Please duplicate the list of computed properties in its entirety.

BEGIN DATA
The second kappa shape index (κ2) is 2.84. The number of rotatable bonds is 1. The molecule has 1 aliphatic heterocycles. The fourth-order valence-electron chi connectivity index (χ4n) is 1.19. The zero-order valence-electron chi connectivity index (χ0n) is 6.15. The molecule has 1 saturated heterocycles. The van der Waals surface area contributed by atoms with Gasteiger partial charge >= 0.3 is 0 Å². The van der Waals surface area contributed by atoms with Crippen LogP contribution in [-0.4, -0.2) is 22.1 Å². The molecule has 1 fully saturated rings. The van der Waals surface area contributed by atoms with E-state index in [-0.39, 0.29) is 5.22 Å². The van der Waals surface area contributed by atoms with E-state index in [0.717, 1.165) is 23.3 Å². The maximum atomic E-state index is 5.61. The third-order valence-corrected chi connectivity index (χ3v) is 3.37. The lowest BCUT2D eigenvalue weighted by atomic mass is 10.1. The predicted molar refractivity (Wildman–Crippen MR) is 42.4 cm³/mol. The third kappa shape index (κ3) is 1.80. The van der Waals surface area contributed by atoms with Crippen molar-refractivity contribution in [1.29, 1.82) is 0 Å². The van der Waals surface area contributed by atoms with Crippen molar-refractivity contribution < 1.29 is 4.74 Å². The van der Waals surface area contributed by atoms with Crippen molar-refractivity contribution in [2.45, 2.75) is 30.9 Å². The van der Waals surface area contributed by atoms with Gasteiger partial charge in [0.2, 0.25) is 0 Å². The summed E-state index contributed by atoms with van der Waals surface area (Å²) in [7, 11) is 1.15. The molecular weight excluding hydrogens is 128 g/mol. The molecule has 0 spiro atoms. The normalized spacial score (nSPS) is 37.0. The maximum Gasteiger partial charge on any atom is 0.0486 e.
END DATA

The second kappa shape index (κ2) is 2.84. The number of rotatable bonds is 1. The molecule has 1 aliphatic heterocycles. The fourth-order valence-electron chi connectivity index (χ4n) is 1.19. The zero-order valence-electron chi connectivity index (χ0n) is 6.15. The molecule has 1 saturated heterocycles. The van der Waals surface area contributed by atoms with Gasteiger partial charge >= 0.3 is 0 Å². The van der Waals surface area contributed by atoms with Crippen LogP contribution in [-0.4, -0.2) is 22.1 Å². The molecule has 1 fully saturated rings. The van der Waals surface area contributed by atoms with E-state index in [-0.39, 0.29) is 5.22 Å². The van der Waals surface area contributed by atoms with E-state index in [0.717, 1.165) is 23.3 Å². The maximum atomic E-state index is 5.61. The third-order valence-corrected chi connectivity index (χ3v) is 3.37. The lowest BCUT2D eigenvalue weighted by atomic mass is 10.1. The predicted molar refractivity (Wildman–Crippen MR) is 42.4 cm³/mol. The third kappa shape index (κ3) is 1.80. The van der Waals surface area contributed by atoms with Crippen molar-refractivity contribution in [1.29, 1.82) is 0 Å². The van der Waals surface area contributed by atoms with Crippen molar-refractivity contribution < 1.29 is 4.74 Å². The van der Waals surface area contributed by atoms with Crippen molar-refractivity contribution in [2.45, 2.75) is 30.9 Å². The van der Waals surface area contributed by atoms with Gasteiger partial charge in [0.2, 0.25) is 0 Å². The summed E-state index contributed by atoms with van der Waals surface area (Å²) in [7, 11) is 1.15. The molecular weight excluding hydrogens is 128 g/mol. The molecule has 0 spiro atoms. The normalized spacial score (nSPS) is 37.0. The maximum Gasteiger partial charge on any atom is 0.0486 e.